But! But! That was not all, oh no, that was not all.
I dropped by the Crossed Genres booth to pick up a copy of Long Hidden (which sold out after their excellent panel, so I’m glad I grabbed a copy early!) and to see if I could say hi to Bart and Kay who published me in OOMPH. Not only did I get a chance to chat with Bart for awhile, but he asked me sign all the copies of OOMPH they had on hand.
I can’t tell you how much that made my con. I’ve never done any kind of book signing before, and it was pretty cool. They even put a little “author signed” tent on top of the books later. The only downside is that I kept bumping my head on the door after that, since I was walking around 10 feet tall. The thing is, Long Hidden is blowing UP right now (for good reason! I just started reading it and it’s already so good!), and Bart had a lot going on this weekend. Yet I felt like he really was enthusiastic about meeting me and went out of his way to make me feel good whenever I bumped into him at the con.
Now, since I was staying with my brother, I didn’t have the “true” con experience of hanging out in the bar, attending any of the con parties, or signing up for any of the tabletop gaming sessions (I missed a chance for both Last Night on Earth and Small World). The fact that there was a Jem party that I did not attend is outrageous. Truly, truly, truly outrageous. On the other hand, while I would no doubt have had a good time doing any of those things, I think I would enjoy them more if I had “con friends” whom I was anxious to see. Maybe in years to come.
However, I did get a chance to experience some of the general Madison ambiance, such as drinking liters (that’s plural) of beer out of a boot to the tune of polka music, attending the world’s largest brat fest, and grabbing a to-go lunch from a place that offered to substitute your fruit cup with a “cheese cup” (yeah, that’s pretty much what it sounds like).
I did want to make one final note about WisCon. As you might have guessed from the logo at the top, WisCon is the “world’s leading feminist science fiction convention”, with a strong focus on embracing people traditionally left out of science fiction fandom: women, people of color, people with disabilities, gay people, transgendered people…you know, the vast majority of everybody in the world.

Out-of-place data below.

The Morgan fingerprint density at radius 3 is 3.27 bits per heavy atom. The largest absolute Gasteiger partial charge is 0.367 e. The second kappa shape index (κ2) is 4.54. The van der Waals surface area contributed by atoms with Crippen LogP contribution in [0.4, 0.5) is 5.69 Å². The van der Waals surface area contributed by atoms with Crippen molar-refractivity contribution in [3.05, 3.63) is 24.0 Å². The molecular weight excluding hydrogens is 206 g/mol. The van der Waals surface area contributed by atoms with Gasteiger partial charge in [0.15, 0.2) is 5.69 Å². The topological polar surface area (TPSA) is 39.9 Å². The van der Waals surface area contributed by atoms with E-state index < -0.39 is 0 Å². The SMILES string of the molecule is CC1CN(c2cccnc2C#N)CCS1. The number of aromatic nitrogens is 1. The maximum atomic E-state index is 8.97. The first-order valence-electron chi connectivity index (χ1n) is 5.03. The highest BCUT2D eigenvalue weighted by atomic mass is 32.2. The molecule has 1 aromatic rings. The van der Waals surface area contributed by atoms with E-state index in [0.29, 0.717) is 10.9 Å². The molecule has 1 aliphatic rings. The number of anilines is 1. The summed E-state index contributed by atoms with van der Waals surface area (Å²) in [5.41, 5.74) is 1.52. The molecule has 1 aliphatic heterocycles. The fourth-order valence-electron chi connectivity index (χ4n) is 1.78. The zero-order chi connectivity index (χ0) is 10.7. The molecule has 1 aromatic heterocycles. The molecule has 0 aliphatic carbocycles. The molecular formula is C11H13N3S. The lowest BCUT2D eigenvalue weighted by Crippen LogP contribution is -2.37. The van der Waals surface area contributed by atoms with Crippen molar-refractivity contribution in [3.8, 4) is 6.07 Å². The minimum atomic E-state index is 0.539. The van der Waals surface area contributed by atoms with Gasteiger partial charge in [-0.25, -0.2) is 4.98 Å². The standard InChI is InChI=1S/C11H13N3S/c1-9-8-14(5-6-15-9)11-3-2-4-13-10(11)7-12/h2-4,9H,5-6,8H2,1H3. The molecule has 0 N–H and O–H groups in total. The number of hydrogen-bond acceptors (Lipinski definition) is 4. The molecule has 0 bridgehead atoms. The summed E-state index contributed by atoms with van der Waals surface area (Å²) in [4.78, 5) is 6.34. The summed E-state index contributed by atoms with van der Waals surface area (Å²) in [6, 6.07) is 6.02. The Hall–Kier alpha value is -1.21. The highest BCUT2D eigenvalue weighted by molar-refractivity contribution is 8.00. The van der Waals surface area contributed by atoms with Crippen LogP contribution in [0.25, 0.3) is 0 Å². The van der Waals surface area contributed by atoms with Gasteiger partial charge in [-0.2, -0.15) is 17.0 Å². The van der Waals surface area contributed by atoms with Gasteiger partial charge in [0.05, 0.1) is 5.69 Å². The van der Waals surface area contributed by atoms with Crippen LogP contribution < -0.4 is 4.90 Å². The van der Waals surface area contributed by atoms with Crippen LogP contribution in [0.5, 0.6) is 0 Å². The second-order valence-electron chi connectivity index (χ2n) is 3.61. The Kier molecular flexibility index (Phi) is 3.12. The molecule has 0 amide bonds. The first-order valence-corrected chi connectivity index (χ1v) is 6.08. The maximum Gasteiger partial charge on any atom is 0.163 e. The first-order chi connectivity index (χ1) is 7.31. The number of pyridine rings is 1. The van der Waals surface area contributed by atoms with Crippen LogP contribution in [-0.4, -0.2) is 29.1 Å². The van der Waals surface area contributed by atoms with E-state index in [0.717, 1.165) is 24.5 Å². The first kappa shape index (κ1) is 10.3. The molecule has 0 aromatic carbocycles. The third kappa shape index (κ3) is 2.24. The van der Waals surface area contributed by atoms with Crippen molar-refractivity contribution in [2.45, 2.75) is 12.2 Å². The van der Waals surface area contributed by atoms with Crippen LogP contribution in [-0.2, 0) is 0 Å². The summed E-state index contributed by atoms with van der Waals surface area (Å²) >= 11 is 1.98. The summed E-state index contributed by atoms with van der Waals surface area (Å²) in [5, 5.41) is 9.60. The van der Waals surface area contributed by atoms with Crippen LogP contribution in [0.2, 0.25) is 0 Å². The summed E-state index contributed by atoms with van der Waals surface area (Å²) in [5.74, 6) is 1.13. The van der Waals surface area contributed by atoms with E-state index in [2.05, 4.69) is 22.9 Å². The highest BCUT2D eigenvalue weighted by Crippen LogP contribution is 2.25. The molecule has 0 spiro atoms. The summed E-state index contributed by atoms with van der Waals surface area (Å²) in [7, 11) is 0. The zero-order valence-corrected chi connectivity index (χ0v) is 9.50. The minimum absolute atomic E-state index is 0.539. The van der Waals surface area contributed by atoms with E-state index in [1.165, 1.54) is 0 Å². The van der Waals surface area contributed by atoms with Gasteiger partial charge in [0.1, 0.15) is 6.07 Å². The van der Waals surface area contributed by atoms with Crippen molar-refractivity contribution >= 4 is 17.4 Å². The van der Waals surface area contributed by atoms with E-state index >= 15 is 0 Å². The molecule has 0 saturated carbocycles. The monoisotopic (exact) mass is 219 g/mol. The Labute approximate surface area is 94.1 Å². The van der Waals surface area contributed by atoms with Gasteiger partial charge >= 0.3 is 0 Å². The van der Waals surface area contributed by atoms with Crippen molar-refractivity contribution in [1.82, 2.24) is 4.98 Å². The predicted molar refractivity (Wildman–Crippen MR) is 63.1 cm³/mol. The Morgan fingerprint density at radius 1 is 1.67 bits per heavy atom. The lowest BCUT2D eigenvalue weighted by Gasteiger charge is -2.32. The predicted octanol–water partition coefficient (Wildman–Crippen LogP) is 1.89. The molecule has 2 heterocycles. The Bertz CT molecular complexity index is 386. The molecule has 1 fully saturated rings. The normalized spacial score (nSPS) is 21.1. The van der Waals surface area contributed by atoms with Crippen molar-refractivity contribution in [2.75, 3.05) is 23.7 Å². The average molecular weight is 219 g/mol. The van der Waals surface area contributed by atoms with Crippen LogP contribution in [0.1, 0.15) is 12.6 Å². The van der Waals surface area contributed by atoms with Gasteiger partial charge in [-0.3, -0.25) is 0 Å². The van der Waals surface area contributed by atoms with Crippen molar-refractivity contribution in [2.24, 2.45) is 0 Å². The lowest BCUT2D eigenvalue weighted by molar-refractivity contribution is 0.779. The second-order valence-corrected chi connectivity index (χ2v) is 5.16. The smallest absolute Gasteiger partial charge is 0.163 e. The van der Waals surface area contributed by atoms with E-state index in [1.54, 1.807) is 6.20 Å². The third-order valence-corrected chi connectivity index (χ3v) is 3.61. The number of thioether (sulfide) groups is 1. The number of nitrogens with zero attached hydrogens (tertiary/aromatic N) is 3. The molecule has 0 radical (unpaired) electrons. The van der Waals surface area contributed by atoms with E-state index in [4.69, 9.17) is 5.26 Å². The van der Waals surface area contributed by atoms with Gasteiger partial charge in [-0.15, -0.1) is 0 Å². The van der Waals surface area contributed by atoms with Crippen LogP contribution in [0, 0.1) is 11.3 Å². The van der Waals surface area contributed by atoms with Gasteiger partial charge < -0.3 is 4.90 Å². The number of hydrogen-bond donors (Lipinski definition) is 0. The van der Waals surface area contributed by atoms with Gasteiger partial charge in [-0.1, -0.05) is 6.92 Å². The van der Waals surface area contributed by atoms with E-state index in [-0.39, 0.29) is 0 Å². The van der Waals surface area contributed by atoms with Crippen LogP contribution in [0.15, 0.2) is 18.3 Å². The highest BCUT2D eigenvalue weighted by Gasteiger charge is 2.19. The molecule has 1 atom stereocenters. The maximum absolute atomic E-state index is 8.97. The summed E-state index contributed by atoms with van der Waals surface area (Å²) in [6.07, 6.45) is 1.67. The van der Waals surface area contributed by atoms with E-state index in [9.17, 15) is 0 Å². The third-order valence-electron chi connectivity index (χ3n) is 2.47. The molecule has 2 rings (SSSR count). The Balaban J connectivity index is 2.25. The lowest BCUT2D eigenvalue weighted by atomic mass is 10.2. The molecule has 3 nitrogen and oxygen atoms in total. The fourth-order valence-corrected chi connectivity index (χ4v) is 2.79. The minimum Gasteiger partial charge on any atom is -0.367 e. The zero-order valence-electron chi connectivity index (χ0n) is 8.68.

Now, I must admit, as a white, cisgendered male, this made me a little nervous. Not because I feel uncomfortable around these groups of people (which is good because, you know, they’re the vast majority of everybody in the world), quite the contrary; I believe anybody who knows me would tell you I am fully prepared to rock a feminist science fiction convention. No, I was nervous because I was worried about intruding.
As a person of undeniable privilege, I kind of thought, “Maybe this one’s not for me. I can go a lot of places and be comfortable doing a lot of things that many of these people can’t. Maybe I should let them have this one, since us white, cisgendered men already kind of have all the rest of them.”
However, I have to say, it wasn’t an issue at all. Not only was everyone wonderful and welcoming as only a crowd of people who know what it feels like to be unwelcome could be, but there really were people of ALL stripes present, including people like me. And honestly, when I looked around the con, it didn’t occur to me to see women, people of color, people with disabilities, gay people, or transgendered people. What I saw was just a lot of people. The best kind of people: science fiction and fantasy nerds.
MY kind of people.
Shane lives in Chicago with his wife and two kids, where he writes software by day and avoids writing stories by night. His fiction has appeared on Escape Pod, Daily Science Fiction, OOMPH: A Little Super Goes a Long Way, and elsewhere. He blogs regularly at shanehalbach.com or can be found on Twitter @shanehalbach.